Apostolic nuncio to Belarus consecrated a bishop
The Vatican Secretary of State on Wednesday consecrated as a bishop Ante Jozi?, who was appointed apostolic nuncio to Belarus in May. Archbishop Jozi? was welcomed by the president of the Belarusian bishops’ conference, who has been exiled.
Belarus has seen widespread protests in recent weeks following a disputed presidential election. Protests began Aug. 9 after president Alexander Lukashenko was declared to have won that day’s election with 80% of the vote. Lukashenko has been president of Belarus since the position was created in 1994.
Relations between the Holy See and Belarus are strained by the invalidation of the passport of Archbishop Tadeusz Kondrusiewicz of Minsk-Mohilev. He was blocked from returning to Belarus from Poland by border guards Aug. 31.
Archbishop Jozi?, 53, was appointed apostolic nuncio to Belarus May 21.
He was consecrated a bishop Sept. 16 by Cardinal Pietro Parolin in Solin, Croatia, just outside Split.
Archbishop Kondrusiewicz wrote to the nuncio, saying: “Your Excellency, on the day of your episcopal ordination, I cordially greet you on my own behalf, as well as on behalf of the Conference of Catholic Bishops in Belarus and all Catholics of our country … For the development of our pastoral and social activities, as well as relations with the state at this turning point in our history, we need your support as a representative of the Holy See.”
“Therefore, we look forward to your arrival in Belarus, where you will perform the ministry entrusted to you by the Holy Father Francis,” the Minsk-Mohilev archbishop added.
Archbishop Jozi? was born in Trilj, about 25 miles northeast of Split, in 1967. He was ordained a priest of the Archdiocese of Split-Makarska in 1992, and began preparing for diplomatic service to the Holy See in 1995 at the Pontifical Diplomatic Academy, studying canon and civil law.
Beginning in 1999 he served at the nunciatures in India and Russia. He is also reported to have worked in Hong Kong and as an adviser to the Filipino nunciature.
He was appointed apostolic nuncio to Ivory Coast and Titular Archbishop of Cissa in February 2019. He was to have been consecrated a bishop that May, but he was hospitalized in critical condition after a car accident in early April.
Archbishop Kondrusiewicz’ passport will no doubt play an important role in Archbishop Jozi?’s early days as nuncio to Belarus.
Archbishop Paul Richard Gallagher, the Vatican’s Secretary for Relations with States, met with Vladimir Makei, the Belarusian foreign minister, Sept. 11, on the first of a four-day visit to Belarus.
During the talks, Makei renewed an invitation to Pope Francis to visit Belarus. The Vatican has asked that Archbishop Kondrusiewicz be permitted entry to the country.
Last week, Archbishop Kondrusiewicz received a reply signed by Anatoly Lappo, chairman of the border committee, stating that the archbishop was blocked from entering the country “in connection with the decision made by the internal affairs bodies to invalidate the passport of a citizen of the Republic of Belarus.”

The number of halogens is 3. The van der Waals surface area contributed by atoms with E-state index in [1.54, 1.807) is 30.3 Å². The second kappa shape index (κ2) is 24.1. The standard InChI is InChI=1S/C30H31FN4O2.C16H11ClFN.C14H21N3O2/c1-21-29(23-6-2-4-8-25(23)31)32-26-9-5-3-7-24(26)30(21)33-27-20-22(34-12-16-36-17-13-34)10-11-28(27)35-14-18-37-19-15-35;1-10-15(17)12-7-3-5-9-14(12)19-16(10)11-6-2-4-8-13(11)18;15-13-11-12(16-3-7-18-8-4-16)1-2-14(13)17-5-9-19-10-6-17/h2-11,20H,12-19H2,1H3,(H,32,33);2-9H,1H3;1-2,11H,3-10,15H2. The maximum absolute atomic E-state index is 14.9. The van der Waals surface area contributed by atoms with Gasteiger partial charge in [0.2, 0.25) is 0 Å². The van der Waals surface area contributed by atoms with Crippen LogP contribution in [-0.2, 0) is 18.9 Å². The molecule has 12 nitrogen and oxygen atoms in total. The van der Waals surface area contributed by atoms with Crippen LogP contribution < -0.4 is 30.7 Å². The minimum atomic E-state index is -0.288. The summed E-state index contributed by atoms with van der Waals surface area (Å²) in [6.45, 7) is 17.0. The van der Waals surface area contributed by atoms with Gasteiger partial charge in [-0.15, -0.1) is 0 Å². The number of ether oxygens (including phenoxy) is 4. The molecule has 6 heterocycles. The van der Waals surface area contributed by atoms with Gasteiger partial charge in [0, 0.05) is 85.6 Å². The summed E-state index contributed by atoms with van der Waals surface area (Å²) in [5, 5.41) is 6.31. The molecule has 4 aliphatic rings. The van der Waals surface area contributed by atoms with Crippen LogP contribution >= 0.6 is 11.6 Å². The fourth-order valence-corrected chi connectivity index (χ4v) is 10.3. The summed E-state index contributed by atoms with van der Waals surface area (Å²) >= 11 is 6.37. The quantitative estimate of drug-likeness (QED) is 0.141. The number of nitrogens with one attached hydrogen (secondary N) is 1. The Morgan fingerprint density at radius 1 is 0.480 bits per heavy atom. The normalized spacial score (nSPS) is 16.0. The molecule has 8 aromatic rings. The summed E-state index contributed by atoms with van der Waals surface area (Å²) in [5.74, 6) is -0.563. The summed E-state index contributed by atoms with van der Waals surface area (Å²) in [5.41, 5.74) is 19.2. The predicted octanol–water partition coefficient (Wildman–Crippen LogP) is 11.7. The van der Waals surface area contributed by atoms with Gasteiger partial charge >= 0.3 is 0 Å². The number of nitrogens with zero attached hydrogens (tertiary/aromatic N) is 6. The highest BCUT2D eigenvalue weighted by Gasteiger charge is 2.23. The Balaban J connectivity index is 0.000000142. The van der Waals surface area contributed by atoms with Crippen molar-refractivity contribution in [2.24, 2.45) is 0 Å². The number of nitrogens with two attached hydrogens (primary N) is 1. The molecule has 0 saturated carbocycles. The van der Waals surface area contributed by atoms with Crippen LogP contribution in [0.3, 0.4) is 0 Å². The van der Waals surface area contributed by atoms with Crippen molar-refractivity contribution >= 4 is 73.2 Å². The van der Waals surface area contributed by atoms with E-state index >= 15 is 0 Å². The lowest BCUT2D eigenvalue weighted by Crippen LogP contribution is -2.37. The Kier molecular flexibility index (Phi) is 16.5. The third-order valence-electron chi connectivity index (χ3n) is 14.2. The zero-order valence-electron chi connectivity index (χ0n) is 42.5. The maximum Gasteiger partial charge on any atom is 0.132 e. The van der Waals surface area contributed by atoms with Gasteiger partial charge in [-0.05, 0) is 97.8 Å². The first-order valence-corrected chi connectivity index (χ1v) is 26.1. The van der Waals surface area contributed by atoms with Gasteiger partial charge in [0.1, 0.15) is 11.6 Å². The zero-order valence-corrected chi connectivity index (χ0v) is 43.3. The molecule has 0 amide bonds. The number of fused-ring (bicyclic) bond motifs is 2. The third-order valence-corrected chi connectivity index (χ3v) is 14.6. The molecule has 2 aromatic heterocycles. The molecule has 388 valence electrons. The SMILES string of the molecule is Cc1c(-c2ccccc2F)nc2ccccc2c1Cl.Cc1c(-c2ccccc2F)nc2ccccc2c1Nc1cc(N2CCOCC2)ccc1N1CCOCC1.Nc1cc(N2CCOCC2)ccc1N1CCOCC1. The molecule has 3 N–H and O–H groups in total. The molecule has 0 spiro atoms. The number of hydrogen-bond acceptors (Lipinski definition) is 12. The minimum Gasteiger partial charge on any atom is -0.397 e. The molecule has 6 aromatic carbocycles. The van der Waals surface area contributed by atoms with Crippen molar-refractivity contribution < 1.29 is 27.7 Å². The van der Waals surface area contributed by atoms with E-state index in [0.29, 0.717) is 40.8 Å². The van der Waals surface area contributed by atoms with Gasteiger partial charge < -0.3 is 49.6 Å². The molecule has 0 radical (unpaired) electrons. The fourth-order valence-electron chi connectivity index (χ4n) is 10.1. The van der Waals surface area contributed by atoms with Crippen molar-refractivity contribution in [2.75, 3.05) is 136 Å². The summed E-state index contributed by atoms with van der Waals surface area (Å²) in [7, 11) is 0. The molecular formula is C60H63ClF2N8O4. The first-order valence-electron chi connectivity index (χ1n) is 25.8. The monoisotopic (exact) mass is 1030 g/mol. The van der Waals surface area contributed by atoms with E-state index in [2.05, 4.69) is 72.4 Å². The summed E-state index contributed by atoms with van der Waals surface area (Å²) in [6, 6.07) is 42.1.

The archbishop is appealing to the Belarusian interior ministry over the invalidation of his passport.
Archbishop Kondrusiewicz was born in 1946 in Odelsk, in what was then the Byelorussian Soviet Socialist Republic (part of the USSR), to an ethnic Polish family. The Byelorussian SSR was succeeded in 1991 by the Republic of Belarus.
Archbishop Kondrusiewicz traveled last weekend to Lithuania, preaching Sept. 13 at the Marian shrine of Šiluva, thanking Catholics there for their prayers for Belarus.
The archbishop has spoken in defense of protests following last month’s presidential election, and demanded an investigation late in August into reports that riot police blocked the doors of a Catholic church in Minsk while clearing away protesters from a nearby square.
He met with Interior Minister Yuri Karaev Aug. 21 to express his concerns about the government’s heavy-handed response to the protests, and he outside a prison Aug. 19 where detained protesters were reported to have been tortured.
Archbishop Kondrusiewicz told CNA Sept. 1 that “at the present time, we are asking for prayer, not only for the Catholic Church, but for a peaceful solution for the situation in Belarus because I’m very much afraid of civil war. The situation is very, very difficult, very critical.”
Lukashenko visited Russian president Vladimir Putin Sept. 15, securing a $1.5 billion loan.
Protests have taken place across Belarus since the August election, and thousands of protesters have been detained. At least four people have died in the unrest.
US Secretary of State Mike Pompeo has said the election “was not free and fair,” citing “severe restrictions on ballot access for candidates, prohibition of local independent observers at polling stations, intimidation tactics employed against opposition candidates, and the detentions of peaceful protesters and journalists.”
Electoral officials said that the opposition candidate, Sviatlana Tsikhanouskaya, earned 10% of the vote. She was detained for several hours after complaining to the electoral committee, and has fled to Lithuania.
After the reciting the Angelus Sept. 13, Pope Francis appealed to governments around the world to respect the “just aspirations” of protesters.
While the pope did not mention any countries by name, Bishop Aliaksandr Yasheuski, an auxiliary bishop of Minsk-Mohilev, noted that the pope’s appeal was relevant to Belarus.
The pope said: “While I urge the demonstrators to present their demands peacefully, without giving in to the temptation of aggression and violence, I appeal to all those with public and governmental responsibilities to listen to the voice of their fellow citizens and to meet their just aspirations, ensuring full respect for human rights and civil liberties.”